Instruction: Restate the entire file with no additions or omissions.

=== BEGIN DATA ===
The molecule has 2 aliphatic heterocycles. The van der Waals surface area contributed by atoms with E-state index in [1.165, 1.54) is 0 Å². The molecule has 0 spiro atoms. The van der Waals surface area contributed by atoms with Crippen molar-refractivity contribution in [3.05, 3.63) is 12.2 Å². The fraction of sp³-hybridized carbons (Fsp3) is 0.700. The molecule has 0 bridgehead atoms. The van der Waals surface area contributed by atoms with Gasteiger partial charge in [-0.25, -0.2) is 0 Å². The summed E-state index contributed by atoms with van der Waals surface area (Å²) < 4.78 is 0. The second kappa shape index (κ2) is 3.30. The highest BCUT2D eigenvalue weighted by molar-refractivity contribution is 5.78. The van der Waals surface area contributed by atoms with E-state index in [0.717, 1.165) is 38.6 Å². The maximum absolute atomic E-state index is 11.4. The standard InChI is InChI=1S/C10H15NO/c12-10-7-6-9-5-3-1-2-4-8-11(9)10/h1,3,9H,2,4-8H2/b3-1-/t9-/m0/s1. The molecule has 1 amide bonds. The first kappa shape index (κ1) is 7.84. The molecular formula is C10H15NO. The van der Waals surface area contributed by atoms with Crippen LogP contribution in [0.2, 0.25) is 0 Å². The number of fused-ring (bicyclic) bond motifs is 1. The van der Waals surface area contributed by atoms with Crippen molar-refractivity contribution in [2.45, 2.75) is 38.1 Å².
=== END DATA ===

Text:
The molecule has 2 aliphatic heterocycles. The van der Waals surface area contributed by atoms with E-state index in [1.165, 1.54) is 0 Å². The molecule has 0 spiro atoms. The van der Waals surface area contributed by atoms with Crippen molar-refractivity contribution in [3.05, 3.63) is 12.2 Å². The fraction of sp³-hybridized carbons (Fsp3) is 0.700. The molecule has 0 bridgehead atoms. The van der Waals surface area contributed by atoms with Gasteiger partial charge in [-0.25, -0.2) is 0 Å². The summed E-state index contributed by atoms with van der Waals surface area (Å²) < 4.78 is 0. The second kappa shape index (κ2) is 3.30. The highest BCUT2D eigenvalue weighted by molar-refractivity contribution is 5.78. The van der Waals surface area contributed by atoms with E-state index in [0.717, 1.165) is 38.6 Å². The maximum absolute atomic E-state index is 11.4. The standard InChI is InChI=1S/C10H15NO/c12-10-7-6-9-5-3-1-2-4-8-11(9)10/h1,3,9H,2,4-8H2/b3-1-/t9-/m0/s1. The molecule has 1 amide bonds. The first kappa shape index (κ1) is 7.84. The molecular formula is C10H15NO. The van der Waals surface area contributed by atoms with Crippen LogP contribution in [0.2, 0.25) is 0 Å². The number of fused-ring (bicyclic) bond motifs is 1. The van der Waals surface area contributed by atoms with Crippen molar-refractivity contribution in [2.45, 2.75) is 38.1 Å².